them real people, and realism is key in our stories. They have to be relateable. Now, if you were to write a story around one particular real person, you may want their permission. But stealing a perosnal quality from real people for your fictional characters is completely legit. You're good to go!
I make my own policies.
Sun Jan 08, 2012 8:23 am
Sometimes the whole reason why I write is because I need to understand a person. People from my own life show up in my work usually if I want them to or not.
Try telling the event in a different way as to not fully give the "real" identity of the character away. Instead of describing Uncle Max stacking the dishes in sets of threes, describe the fictional character putting his tools back in the drawer three at a time. It'll gve the reader the idea of the character you want with out the risk of offending your real friend or family memeber.
Sat Feb 11, 2012 3:13 am
I get what your saying. I choose D, i don't think you would have to ask permission at all. Many people have bits and pieces of reality in their stories, Its never purely made up (unless its a bizarre fantasy novel). Take Lord of the Flies, its based on the background of what was happening at the time it was written (WW2). You obviously shouldn't do a note to note/every single little detail, book about a persons personality. But as to the example... there are millions of people who could be doing the same thing, who is to say you got it from a certain someone.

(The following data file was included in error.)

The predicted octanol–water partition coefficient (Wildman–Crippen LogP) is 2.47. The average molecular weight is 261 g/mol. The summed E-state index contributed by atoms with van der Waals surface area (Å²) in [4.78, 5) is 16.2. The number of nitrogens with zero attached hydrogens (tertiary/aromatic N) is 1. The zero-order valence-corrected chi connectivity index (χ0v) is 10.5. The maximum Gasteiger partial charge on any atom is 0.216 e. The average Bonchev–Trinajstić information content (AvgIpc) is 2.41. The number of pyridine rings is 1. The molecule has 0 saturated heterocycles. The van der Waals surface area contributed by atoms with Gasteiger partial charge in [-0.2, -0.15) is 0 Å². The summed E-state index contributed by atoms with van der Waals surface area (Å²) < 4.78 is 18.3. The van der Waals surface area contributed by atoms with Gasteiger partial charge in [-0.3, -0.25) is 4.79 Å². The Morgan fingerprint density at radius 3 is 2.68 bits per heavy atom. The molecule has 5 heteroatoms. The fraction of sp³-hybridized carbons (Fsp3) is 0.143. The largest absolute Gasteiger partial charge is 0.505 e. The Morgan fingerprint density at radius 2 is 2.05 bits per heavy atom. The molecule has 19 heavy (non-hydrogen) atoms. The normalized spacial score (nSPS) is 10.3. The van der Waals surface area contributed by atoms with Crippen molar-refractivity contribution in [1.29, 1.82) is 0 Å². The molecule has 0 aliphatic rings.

When you finish writing this please tell me, i really want to read it.
Hope i helped.
Don’t let your victories go to your head, or your failures go to your heart.
Sun Feb 19, 2012 4:59 am
I think there is a difference between adopting someone's quirk or habit, and basing something on them, or a particularly personal experience of theirs.
So where would I draw the line?
~ Don't adopt or borrow
from others. For example, if a friend tells you some personal information, and you put it into the novel without it identifying in them to any way, it'll still tick them off. Memories belong to ourselves and we share them in good faith, so it hurts just to know that someone does that.
~ Don't adopt or borrow stuff
from other writers.
Chances are if you think this is great, they've already got dibs on the idea since it's their creation in the first place. Our art belongs to and comes from within ourselves, so when you use something that comes from another writer you're taking something that will probably also be characteristic to their work.
~ Third point I would say
remember to appreciate them
. In the situation above, maybe say hi to that person walking along the street, or ask how they're doing. For me it's more of a moral obligation, but you should mention that you've noticed how strong she is, or something like that. It will make them feel good about themselves, and from that you can either ease your moral worries or gauge how offended they would be if they found out. Maybe they wouldn't mind someone being inspired by their strength.
When she transformed into a butterfly, the caterpillars spoke not of her beauty, but of her weirdness. They wanted her to change back into what she always had been. But she had wings.
— Dean Jackson